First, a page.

Obama, Erdogan Seek Common Ground on Middle East

September 22, 2011 by · Leave a Comment 

By Matt Spetalnick and Laura MacInnis

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U.S. President Barack Obama (R) and Turkey’s Prime Minister Tayyip Erdogan shake hands in New York September 20, 2011. World leaders have gathered in New York for the United Nations General Assembly.  

REUTERS/Kevin Lamarque

NEW YORK (Reuters) – President Barack Obama and Turkish Prime Minister Tayyip Erdogan sought common ground on counterterrorism and Middle East policy on Tuesday even as Washington pressed Ankara to ease tensions with close U.S. ally Israel.

Their talks on the sidelines of the U.N. General Assembly came as a showdown loomed this week over Palestinian statehood at the world body, another source of rising tensions in a region in political upheaval.

Washington has watched with concern as NATO ally Turkey’s once-friendly ties with Israel have deteriorated rapidly over Israel’s 2010 killing of Turkish activists in a Gaza-bound aid convoy. The crisis has underscored Israel’s growing isolation and the new limits of U.S. influence in the Middle East.

“The president underscored his interest in seeing a resolution of that issue between those two countries and encouraged continuing work toward that end,” White House adviser Liz Sherwood-Randall told reporters after the meeting, saying Obama also emphasized the need to calm tensions throughout the region.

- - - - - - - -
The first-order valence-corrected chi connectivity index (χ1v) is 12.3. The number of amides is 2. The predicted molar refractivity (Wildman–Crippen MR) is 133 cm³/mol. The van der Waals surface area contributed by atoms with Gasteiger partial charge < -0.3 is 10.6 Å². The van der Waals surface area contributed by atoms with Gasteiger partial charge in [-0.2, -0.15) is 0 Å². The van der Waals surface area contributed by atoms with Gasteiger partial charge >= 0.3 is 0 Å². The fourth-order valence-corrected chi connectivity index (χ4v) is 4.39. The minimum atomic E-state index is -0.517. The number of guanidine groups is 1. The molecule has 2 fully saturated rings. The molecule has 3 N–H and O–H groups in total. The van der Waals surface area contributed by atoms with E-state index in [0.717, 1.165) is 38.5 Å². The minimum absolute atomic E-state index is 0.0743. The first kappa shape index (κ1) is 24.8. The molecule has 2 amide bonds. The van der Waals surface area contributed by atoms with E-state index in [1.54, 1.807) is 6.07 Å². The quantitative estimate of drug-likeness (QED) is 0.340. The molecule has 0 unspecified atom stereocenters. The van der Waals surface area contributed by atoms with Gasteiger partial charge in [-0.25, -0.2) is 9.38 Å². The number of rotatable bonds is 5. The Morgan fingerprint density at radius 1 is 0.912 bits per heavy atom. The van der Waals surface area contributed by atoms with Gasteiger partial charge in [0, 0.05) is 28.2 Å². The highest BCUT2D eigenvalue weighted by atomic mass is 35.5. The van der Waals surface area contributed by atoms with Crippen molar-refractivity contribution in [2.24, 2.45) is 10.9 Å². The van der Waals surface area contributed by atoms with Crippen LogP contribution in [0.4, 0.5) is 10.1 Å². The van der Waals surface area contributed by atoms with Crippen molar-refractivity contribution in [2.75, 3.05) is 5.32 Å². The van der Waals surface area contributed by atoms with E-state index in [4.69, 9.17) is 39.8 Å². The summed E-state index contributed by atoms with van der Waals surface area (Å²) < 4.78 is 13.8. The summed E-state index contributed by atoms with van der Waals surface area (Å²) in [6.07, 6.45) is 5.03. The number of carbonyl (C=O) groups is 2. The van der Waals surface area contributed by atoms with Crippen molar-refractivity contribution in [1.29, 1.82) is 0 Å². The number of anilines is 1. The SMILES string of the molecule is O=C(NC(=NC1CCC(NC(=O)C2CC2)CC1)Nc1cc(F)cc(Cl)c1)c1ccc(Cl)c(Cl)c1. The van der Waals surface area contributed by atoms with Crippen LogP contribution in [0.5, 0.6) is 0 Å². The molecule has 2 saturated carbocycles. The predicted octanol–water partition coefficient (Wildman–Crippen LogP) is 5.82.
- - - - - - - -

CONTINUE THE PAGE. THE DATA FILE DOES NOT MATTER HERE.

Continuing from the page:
White House deputy national security adviser Ben Rhodes said Obama would make the same points to Israeli Prime Minister Benjamin Netanyahu when he meets him on Wednesday.

The two leaders also discussed Syria, where President Bashar al-Assad’s unrelenting crackdown on anti-government protests has alarmed neighboring Turkey and led to U.S. calls he step aside.

Obama and Erdogan agreed on the need to increase pressure on Assad and agreed to consult on possible further steps that “could include sanctions, political pressure, other measures,” Rhodes said.

Obama and Erdogan, in their public comments to reporters, focused on deadly attacks in Turkey on Tuesday that they agreed underscored the need for cooperation on counterterrorism.

“This reminds us that terrorism exists in many parts of the world, and Turkey and the United States are going to be strong partners in preventing terrorism,” Obama said.

An explosion from a suspected car bomb ripped through a street in the Turkish capital, Ankara, near a neighborhood housing government buildings, killing three people.